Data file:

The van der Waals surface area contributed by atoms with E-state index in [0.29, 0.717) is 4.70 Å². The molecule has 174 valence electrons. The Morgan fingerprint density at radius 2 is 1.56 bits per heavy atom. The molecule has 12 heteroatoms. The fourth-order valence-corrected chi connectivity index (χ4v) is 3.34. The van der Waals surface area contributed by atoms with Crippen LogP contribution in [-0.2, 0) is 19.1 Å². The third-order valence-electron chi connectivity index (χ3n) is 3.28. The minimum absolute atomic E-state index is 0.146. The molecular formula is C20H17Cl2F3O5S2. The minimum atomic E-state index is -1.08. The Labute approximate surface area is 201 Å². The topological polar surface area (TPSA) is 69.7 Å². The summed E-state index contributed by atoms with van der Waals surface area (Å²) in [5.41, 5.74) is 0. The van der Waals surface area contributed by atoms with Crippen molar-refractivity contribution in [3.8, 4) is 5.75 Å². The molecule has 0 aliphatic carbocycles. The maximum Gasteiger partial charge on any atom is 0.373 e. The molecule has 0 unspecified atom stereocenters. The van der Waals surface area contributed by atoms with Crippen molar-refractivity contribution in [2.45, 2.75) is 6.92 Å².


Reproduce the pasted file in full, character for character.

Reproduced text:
The van der Waals surface area contributed by atoms with E-state index in [0.29, 0.717) is 4.70 Å². The molecule has 174 valence electrons. The Morgan fingerprint density at radius 2 is 1.56 bits per heavy atom. The molecule has 12 heteroatoms. The fourth-order valence-corrected chi connectivity index (χ4v) is 3.34. The van der Waals surface area contributed by atoms with Crippen LogP contribution in [-0.2, 0) is 19.1 Å². The third-order valence-electron chi connectivity index (χ3n) is 3.28. The minimum absolute atomic E-state index is 0.146. The molecular formula is C20H17Cl2F3O5S2. The minimum atomic E-state index is -1.08. The Labute approximate surface area is 201 Å². The topological polar surface area (TPSA) is 69.7 Å². The summed E-state index contributed by atoms with van der Waals surface area (Å²) in [5.41, 5.74) is 0. The van der Waals surface area contributed by atoms with Crippen molar-refractivity contribution in [3.8, 4) is 5.75 Å². The molecule has 0 aliphatic carbocycles. The maximum Gasteiger partial charge on any atom is 0.373 e. The molecule has 0 unspecified atom stereocenters. The van der Waals surface area contributed by atoms with Crippen molar-refractivity contribution in [2.45, 2.75) is 6.92 Å².